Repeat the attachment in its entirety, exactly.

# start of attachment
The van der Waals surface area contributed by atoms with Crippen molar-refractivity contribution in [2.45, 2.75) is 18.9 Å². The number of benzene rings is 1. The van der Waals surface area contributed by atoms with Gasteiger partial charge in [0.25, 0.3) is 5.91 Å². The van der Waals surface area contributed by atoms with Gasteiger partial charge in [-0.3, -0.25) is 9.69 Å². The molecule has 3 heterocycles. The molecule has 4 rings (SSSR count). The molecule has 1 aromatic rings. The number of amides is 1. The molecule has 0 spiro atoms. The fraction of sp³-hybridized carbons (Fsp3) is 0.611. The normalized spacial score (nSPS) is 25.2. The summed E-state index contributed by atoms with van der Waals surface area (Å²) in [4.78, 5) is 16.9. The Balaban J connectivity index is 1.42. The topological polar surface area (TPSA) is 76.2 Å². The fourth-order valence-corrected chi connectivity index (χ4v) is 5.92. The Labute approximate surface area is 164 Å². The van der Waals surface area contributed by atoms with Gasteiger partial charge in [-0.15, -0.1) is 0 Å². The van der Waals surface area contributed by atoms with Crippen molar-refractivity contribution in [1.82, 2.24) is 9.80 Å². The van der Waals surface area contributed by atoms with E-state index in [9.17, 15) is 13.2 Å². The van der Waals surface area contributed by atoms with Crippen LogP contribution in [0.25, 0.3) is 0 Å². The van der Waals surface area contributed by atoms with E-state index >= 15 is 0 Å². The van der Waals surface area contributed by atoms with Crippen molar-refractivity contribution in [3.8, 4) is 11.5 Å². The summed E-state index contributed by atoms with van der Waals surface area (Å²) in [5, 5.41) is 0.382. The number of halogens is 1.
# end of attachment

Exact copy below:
The van der Waals surface area contributed by atoms with Crippen molar-refractivity contribution in [2.45, 2.75) is 18.9 Å². The number of benzene rings is 1. The van der Waals surface area contributed by atoms with Gasteiger partial charge in [0.25, 0.3) is 5.91 Å². The van der Waals surface area contributed by atoms with Gasteiger partial charge in [-0.3, -0.25) is 9.69 Å². The molecule has 3 heterocycles. The molecule has 4 rings (SSSR count). The molecule has 1 aromatic rings. The number of amides is 1. The molecule has 0 spiro atoms. The fraction of sp³-hybridized carbons (Fsp3) is 0.611. The normalized spacial score (nSPS) is 25.2. The summed E-state index contributed by atoms with van der Waals surface area (Å²) in [4.78, 5) is 16.9. The Balaban J connectivity index is 1.42. The topological polar surface area (TPSA) is 76.2 Å². The fourth-order valence-corrected chi connectivity index (χ4v) is 5.92. The Labute approximate surface area is 164 Å². The van der Waals surface area contributed by atoms with Gasteiger partial charge in [-0.15, -0.1) is 0 Å². The van der Waals surface area contributed by atoms with Crippen molar-refractivity contribution in [1.82, 2.24) is 9.80 Å². The van der Waals surface area contributed by atoms with E-state index in [9.17, 15) is 13.2 Å². The van der Waals surface area contributed by atoms with Crippen LogP contribution in [0.25, 0.3) is 0 Å². The van der Waals surface area contributed by atoms with E-state index >= 15 is 0 Å². The van der Waals surface area contributed by atoms with Crippen molar-refractivity contribution in [3.8, 4) is 11.5 Å². The summed E-state index contributed by atoms with van der Waals surface area (Å²) in [5, 5.41) is 0.382. The number of halogens is 1.